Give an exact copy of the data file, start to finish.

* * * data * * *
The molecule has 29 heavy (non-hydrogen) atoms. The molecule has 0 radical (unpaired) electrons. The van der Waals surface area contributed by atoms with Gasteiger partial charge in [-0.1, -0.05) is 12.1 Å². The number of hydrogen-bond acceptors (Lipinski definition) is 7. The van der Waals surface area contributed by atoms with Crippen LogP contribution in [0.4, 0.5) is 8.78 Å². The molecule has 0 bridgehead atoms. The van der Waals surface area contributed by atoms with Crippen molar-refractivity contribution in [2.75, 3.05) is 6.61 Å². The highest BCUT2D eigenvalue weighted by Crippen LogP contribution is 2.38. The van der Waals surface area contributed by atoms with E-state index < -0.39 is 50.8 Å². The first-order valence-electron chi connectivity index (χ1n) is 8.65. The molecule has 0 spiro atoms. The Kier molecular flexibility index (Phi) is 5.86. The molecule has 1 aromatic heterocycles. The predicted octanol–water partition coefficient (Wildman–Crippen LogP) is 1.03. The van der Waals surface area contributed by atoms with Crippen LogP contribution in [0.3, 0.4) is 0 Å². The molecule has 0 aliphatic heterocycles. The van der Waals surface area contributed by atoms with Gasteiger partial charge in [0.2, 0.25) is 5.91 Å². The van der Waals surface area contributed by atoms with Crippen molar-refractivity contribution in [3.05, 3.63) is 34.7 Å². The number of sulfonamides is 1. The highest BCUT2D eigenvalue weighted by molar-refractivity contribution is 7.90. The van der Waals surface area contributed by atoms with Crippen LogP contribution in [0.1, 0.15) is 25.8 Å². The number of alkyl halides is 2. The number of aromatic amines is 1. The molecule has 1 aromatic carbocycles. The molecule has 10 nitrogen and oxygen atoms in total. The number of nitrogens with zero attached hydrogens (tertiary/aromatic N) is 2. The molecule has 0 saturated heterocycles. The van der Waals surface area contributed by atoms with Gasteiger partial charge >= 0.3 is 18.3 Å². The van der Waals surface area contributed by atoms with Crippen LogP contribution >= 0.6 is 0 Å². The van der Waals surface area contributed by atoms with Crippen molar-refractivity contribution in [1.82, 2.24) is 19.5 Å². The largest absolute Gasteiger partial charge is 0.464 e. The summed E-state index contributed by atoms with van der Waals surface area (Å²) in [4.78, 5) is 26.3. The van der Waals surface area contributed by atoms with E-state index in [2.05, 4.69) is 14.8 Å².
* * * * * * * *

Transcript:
The molecule has 29 heavy (non-hydrogen) atoms. The molecule has 0 radical (unpaired) electrons. The van der Waals surface area contributed by atoms with Gasteiger partial charge in [-0.1, -0.05) is 12.1 Å². The number of hydrogen-bond acceptors (Lipinski definition) is 7. The van der Waals surface area contributed by atoms with Crippen LogP contribution in [0.4, 0.5) is 8.78 Å². The molecule has 0 bridgehead atoms. The van der Waals surface area contributed by atoms with Crippen molar-refractivity contribution in [2.75, 3.05) is 6.61 Å². The highest BCUT2D eigenvalue weighted by Crippen LogP contribution is 2.38. The van der Waals surface area contributed by atoms with E-state index < -0.39 is 50.8 Å². The first-order valence-electron chi connectivity index (χ1n) is 8.65. The molecule has 0 spiro atoms. The Kier molecular flexibility index (Phi) is 5.86. The molecule has 1 aromatic heterocycles. The predicted octanol–water partition coefficient (Wildman–Crippen LogP) is 1.03. The van der Waals surface area contributed by atoms with Crippen LogP contribution in [0.3, 0.4) is 0 Å². The molecule has 0 aliphatic heterocycles. The van der Waals surface area contributed by atoms with Gasteiger partial charge in [0.2, 0.25) is 5.91 Å². The van der Waals surface area contributed by atoms with Crippen molar-refractivity contribution in [3.05, 3.63) is 34.7 Å². The number of sulfonamides is 1. The highest BCUT2D eigenvalue weighted by molar-refractivity contribution is 7.90. The van der Waals surface area contributed by atoms with Crippen LogP contribution in [0.1, 0.15) is 25.8 Å². The number of alkyl halides is 2. The number of aromatic amines is 1. The molecule has 1 aromatic carbocycles. The molecule has 10 nitrogen and oxygen atoms in total. The number of nitrogens with zero attached hydrogens (tertiary/aromatic N) is 2. The molecule has 0 saturated heterocycles. The van der Waals surface area contributed by atoms with Gasteiger partial charge >= 0.3 is 18.3 Å². The van der Waals surface area contributed by atoms with Crippen LogP contribution >= 0.6 is 0 Å². The van der Waals surface area contributed by atoms with Crippen molar-refractivity contribution in [1.82, 2.24) is 19.5 Å². The largest absolute Gasteiger partial charge is 0.464 e. The summed E-state index contributed by atoms with van der Waals surface area (Å²) in [4.78, 5) is 26.3. The van der Waals surface area contributed by atoms with E-state index in [2.05, 4.69) is 14.8 Å².